Qian X, Jabeen S, Leybishkis B. Right Flank Pain: what’s more than a stone and a bug? American College of Physicians - 2018 Wisconsin Chapter Annual Scientific Mtg. Storyboard. September 7-8, 2018. Wisconsin Dells, WI.
Poster presented at 2018 APC Wisconsin Chapter Annual Scientific Meeting; September 7, 2018; Wisconsin Dells, WI.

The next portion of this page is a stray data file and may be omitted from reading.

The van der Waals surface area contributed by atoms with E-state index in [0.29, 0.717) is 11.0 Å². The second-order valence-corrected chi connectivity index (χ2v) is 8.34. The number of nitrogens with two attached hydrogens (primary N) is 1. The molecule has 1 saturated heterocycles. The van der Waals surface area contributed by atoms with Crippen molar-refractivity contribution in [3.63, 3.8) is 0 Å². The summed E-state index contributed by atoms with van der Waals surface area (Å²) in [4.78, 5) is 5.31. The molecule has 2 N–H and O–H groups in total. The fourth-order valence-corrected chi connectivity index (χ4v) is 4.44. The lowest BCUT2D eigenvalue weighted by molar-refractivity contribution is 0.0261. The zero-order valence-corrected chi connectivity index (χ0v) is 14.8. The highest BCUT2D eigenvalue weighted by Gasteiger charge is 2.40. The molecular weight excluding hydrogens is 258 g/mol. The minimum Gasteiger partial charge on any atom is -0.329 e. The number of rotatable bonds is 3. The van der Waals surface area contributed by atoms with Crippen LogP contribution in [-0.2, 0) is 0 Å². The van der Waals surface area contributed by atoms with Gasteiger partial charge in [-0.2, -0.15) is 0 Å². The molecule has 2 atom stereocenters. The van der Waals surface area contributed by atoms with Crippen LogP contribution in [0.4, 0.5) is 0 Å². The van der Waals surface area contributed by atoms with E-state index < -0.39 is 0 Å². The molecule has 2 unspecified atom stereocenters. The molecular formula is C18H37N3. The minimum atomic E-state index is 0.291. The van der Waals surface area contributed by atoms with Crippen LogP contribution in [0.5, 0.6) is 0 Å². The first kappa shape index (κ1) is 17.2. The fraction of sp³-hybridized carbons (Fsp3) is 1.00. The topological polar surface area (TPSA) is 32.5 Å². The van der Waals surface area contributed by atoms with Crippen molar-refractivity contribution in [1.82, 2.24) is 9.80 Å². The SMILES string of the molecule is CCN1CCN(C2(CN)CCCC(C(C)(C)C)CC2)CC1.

Introduction: Renal infarction (RI) is considered as rare condition; however, the incidence is underestimated due to the under diagnosis. Prompt diagnosis is crucial to prevent permanent loss of renal function. Case Description: This case involved a 61-year-old African American female who presented with sudden onset of severe constant right flank pain and right upper quadrant abdominal pain. Her history was significant for uncontrolled Type 2 diabetes, untreated hypertension, long standing smoking and intermittent use of marijuana. Patient had a blood pressure of 187/88 mmHg with otherwise normal vital signs upon presentation. She had moderate tenderness to palpation of the right upper quadrant of the abdomen, and significant right costovertebral angle tenderness. Initial lab work was unremarkable and her urine was positive for nitrites and no bacteria. Computer tomography of the abdomen without contrast and renal ultrasound ruled out nephrolithiasis or any other acute pathology of abdomen or pelvis. Patient continued to have severe right flank pain despite frequent use of intravenous narcotics and antibiotics. She had an unexplained creatinine elevation overnight. Repeated lactic acid remained negative. Renal doppler ultrasound revealed total occlusion of the right renal artery. The right kidney was deemed to be non-salvageable as it was out of the window for reperfusion. Extensive workup, including lipid panel, hypercoagulability, and cardiac tests was only remarkable for HDL level of 17 mg/dL, and HbA1c of 7.6. The infarction was considered due to atherosclerosis and patient was started on anticoagulation treatment. Discussion: This case illustrates renal infarction as the rare cause of right flank pain with negative abdominal CT and renal ultrasound. Keeping the differential diagnosis in mind and knowing the proper radiological modality to perform, would help to recognize this condition promptly. Rapid diagnosis and institution of the appropriate therapy are essential for the prevention of permanent loss of renal function.